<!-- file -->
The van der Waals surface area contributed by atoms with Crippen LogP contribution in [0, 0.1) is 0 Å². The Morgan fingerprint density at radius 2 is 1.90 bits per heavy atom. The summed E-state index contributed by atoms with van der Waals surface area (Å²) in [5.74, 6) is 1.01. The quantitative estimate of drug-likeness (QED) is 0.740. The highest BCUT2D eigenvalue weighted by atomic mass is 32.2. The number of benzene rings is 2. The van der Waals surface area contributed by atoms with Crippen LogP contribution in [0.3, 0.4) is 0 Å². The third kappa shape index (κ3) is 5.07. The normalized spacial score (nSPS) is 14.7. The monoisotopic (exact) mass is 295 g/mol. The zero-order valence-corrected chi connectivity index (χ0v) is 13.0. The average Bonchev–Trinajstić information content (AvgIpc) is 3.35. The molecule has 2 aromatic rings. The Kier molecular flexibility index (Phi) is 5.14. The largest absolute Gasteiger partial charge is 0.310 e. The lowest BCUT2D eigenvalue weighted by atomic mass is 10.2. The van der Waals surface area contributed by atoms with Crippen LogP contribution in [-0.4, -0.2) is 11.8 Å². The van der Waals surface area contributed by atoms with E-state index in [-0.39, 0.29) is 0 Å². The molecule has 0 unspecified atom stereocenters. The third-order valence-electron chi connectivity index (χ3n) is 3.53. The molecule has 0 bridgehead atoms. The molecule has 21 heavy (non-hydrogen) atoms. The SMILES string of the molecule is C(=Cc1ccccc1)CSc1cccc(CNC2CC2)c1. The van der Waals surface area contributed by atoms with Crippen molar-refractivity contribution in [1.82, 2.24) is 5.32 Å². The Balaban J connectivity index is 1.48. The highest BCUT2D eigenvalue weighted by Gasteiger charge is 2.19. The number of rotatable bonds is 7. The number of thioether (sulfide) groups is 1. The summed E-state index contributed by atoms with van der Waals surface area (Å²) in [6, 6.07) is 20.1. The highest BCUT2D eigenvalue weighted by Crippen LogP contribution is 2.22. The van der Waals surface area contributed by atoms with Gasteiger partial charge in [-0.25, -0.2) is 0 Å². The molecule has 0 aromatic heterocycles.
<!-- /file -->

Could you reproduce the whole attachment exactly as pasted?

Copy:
The van der Waals surface area contributed by atoms with Crippen LogP contribution in [0, 0.1) is 0 Å². The Morgan fingerprint density at radius 2 is 1.90 bits per heavy atom. The summed E-state index contributed by atoms with van der Waals surface area (Å²) in [5.74, 6) is 1.01. The quantitative estimate of drug-likeness (QED) is 0.740. The highest BCUT2D eigenvalue weighted by atomic mass is 32.2. The number of benzene rings is 2. The van der Waals surface area contributed by atoms with Crippen LogP contribution in [0.3, 0.4) is 0 Å². The third kappa shape index (κ3) is 5.07. The normalized spacial score (nSPS) is 14.7. The monoisotopic (exact) mass is 295 g/mol. The zero-order valence-corrected chi connectivity index (χ0v) is 13.0. The average Bonchev–Trinajstić information content (AvgIpc) is 3.35. The molecule has 2 aromatic rings. The Kier molecular flexibility index (Phi) is 5.14. The largest absolute Gasteiger partial charge is 0.310 e. The lowest BCUT2D eigenvalue weighted by atomic mass is 10.2. The van der Waals surface area contributed by atoms with Crippen LogP contribution in [-0.4, -0.2) is 11.8 Å². The van der Waals surface area contributed by atoms with E-state index in [-0.39, 0.29) is 0 Å². The molecule has 0 unspecified atom stereocenters. The third-order valence-electron chi connectivity index (χ3n) is 3.53. The molecule has 0 bridgehead atoms. The molecule has 21 heavy (non-hydrogen) atoms. The SMILES string of the molecule is C(=Cc1ccccc1)CSc1cccc(CNC2CC2)c1. The van der Waals surface area contributed by atoms with Crippen molar-refractivity contribution in [1.82, 2.24) is 5.32 Å². The Balaban J connectivity index is 1.48. The highest BCUT2D eigenvalue weighted by Gasteiger charge is 2.19. The number of rotatable bonds is 7. The number of thioether (sulfide) groups is 1. The summed E-state index contributed by atoms with van der Waals surface area (Å²) in [6, 6.07) is 20.1. The highest BCUT2D eigenvalue weighted by Crippen LogP contribution is 2.22. The van der Waals surface area contributed by atoms with Gasteiger partial charge in [-0.25, -0.2) is 0 Å². The molecule has 0 aromatic heterocycles.